Finding Light .2
Gallery Artists Exhibit
Greg Mort, Katherine Cox, Claire McArdle, Grace Mitchell, Heidi Fowler, Zemma Mastin White, Catherine Kernan,
Elizabeth Casqueiro, Kathryn O’Grady, Peter Guttmacher, Kenneth Schiano, Eve Stockton, Carol Rowan,
Jon Mort, Simma Liebman, Blake Conroy, Shelley Robzen, Vicco von Voss, Jason Patterson
Massoniart will be open Friday – Saturday 11-3 and Sunday 11-2 without appointments and masks at your discretion.
Please schedule appointments if you wish to come and enjoy the gallery privately. Happy to accommodate your schedule.
Please email or call Carla Massoni at 410.778.7330 to schedule.
Exhibit By Artist
Click on image to enlarge.
Watch Heidi’s inspirational video about her work.
Kathryn O’Grady | Peter Guttmacher
She was my window into a natural world of ducks. I have watched them hatch (and listened!) I have seen so many now through the whole cycle of life. I paint them like landscapes, with their dots, swirls and stripes. I’ve never seen anything more beautiful. And those eyes. They hold me accountable. I am completely compelled to paint their portraits, although I never can get it quite right, so I have to keep trying.
They tell me this is the way the world is. They say I am not the important part of it. They say it is complicated, rich, lovely. So efficient, and strong, but so fragile. The consistent possibility, inevitability of tragedy lights up the present and brightens all the colors.
I make pictures about them, and Peter writes their stories. I like them to hang on the wall and insist on being read. I use size, patterned borders, and gold to flesh out their stories. To say.
“Pay attention. This is important”.
– Kathryn O’Grady
Hard to say when my interest in channeling the voices of migratory wildfowl first took wing. I spent twelve years cohabiting, even travelling cross-country with parrots (by U-Haul, not by air). Their intelligence, affection, and emotional complexity astounded me. Living and writing in Los Angeles with its access to varied wild environments, I began paying more attention to animal behavior. As a kid I had reveled in the anthropomorphism found in books like “Wild Animals I Have Known,” “The Wind in the Willows,” and “Watership Down,” but now I read Konrad Lorenz, Temple Grandin, and Desmond Morris to get inside. The West also brought me into the fold of the Virginia Avenue Project and its work with very gifted, very young playwrights, unafraid of endowing absolutely anything (animal, vegetable, mineral, conceptual) with feelings, opinions and personality. There’s something about playing a prissy, Irish, step-dancing, sorority ewe (yes, ewe) that changes you.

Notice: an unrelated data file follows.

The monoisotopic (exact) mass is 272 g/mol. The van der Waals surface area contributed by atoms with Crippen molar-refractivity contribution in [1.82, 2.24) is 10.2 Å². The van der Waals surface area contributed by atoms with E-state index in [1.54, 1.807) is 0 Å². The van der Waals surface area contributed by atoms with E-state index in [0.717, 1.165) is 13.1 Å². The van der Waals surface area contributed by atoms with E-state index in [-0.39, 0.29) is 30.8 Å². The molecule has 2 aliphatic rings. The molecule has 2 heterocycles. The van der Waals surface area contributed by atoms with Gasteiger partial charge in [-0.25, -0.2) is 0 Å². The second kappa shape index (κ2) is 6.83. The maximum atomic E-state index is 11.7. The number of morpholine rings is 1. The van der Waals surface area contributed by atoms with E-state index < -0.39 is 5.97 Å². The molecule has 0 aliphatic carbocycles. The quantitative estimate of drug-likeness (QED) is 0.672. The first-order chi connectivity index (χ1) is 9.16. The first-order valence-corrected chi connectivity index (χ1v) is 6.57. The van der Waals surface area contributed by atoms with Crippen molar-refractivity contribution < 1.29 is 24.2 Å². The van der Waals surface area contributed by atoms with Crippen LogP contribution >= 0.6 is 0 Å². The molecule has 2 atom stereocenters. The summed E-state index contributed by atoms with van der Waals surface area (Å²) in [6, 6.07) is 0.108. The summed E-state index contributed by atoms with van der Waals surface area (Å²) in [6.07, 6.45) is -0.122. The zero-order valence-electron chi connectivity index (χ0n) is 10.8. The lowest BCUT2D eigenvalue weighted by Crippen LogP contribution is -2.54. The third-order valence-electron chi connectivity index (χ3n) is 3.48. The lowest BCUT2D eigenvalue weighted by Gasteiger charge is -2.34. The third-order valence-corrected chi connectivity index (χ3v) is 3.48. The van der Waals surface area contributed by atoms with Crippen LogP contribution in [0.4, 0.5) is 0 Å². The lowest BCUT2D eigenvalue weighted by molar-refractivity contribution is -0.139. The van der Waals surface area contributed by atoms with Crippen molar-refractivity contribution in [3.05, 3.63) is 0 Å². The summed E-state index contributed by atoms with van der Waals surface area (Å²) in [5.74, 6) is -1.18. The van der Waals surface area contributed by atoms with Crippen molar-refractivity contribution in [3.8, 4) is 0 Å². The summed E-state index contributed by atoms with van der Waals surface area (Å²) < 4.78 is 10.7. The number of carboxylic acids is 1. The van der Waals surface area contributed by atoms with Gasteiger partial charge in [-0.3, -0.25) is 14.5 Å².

By the time I yo-yoed back east, after a decade of teaching, writing for young people and writing about film, I still had an itch to understand why animals do what they do. My Maine-based father and I finally bonded over crows, but I was middle-aged, busy and petless. Then, after a decade in DC immersed in the design of youthwork, I met the painter, Kathryn O’Grady. Opening night at an exhibit featuring a photograph of mine, I was wowed by her peering portrait of a peacock. It had the same, assertive, sideways stare I remembered from my parrots. While we waited to swap work, Kathryn and I corresponded increasingly about avian behavior – and she told me all about the ducks in her life.
Fittingly, the pandemic has brought a total shift in my social registry from humans to smaller mammals and birds. The squirrels I used to slingshot off our bird feeders, I’ve now gained the trust to feed daily by hand. Blue Jays (those cunning corvid cousins of crows) come when I do an extremely bad Jay call and eat the peanuts I toss. And a beautiful but temperamental, feral cat now named Miss Lulabelle has somehow decided to adopt us as family.
Animals continue to be some of the most interesting people I know.
– Peter Guttmacher
Right now the world couldn’t be more filled with it. So the call goes out for finding common ground. And what could be more vital than building bridges as we reckon with privilege, bias, and oppression? But as we do, what if we also turn the mirror to our own exclusive club of Homo Sapiens? Since Noah populated the Ark, mankind has made itself official master of the animal world. Sometimes steward, often exploiter, always above and apart. How truly set apart are we, though? Don’t the love and fear, sacrifice and betrayal, reason and lunacy that drive us — also drive other creatures, too? Is our need for belonging — our instinct (and at times our inability) to nurture our young — our quest for survival from birth through old age really unique to our species?
Because empathy, even at an inter-species level, is still sacred stuff. As the old playground song says, “…for a duck may be somebody’s mother.”
Zemma Mastin White
no images were found
Justinian Dispenza – Andover Media
For appointment text 410-708-4512 or email info@MASSONIART.com
Limited to 10 guests at a time. If ‘Open’ sign is displayed please call 410-778-7330 for entry.
Hand Sanitizer Provided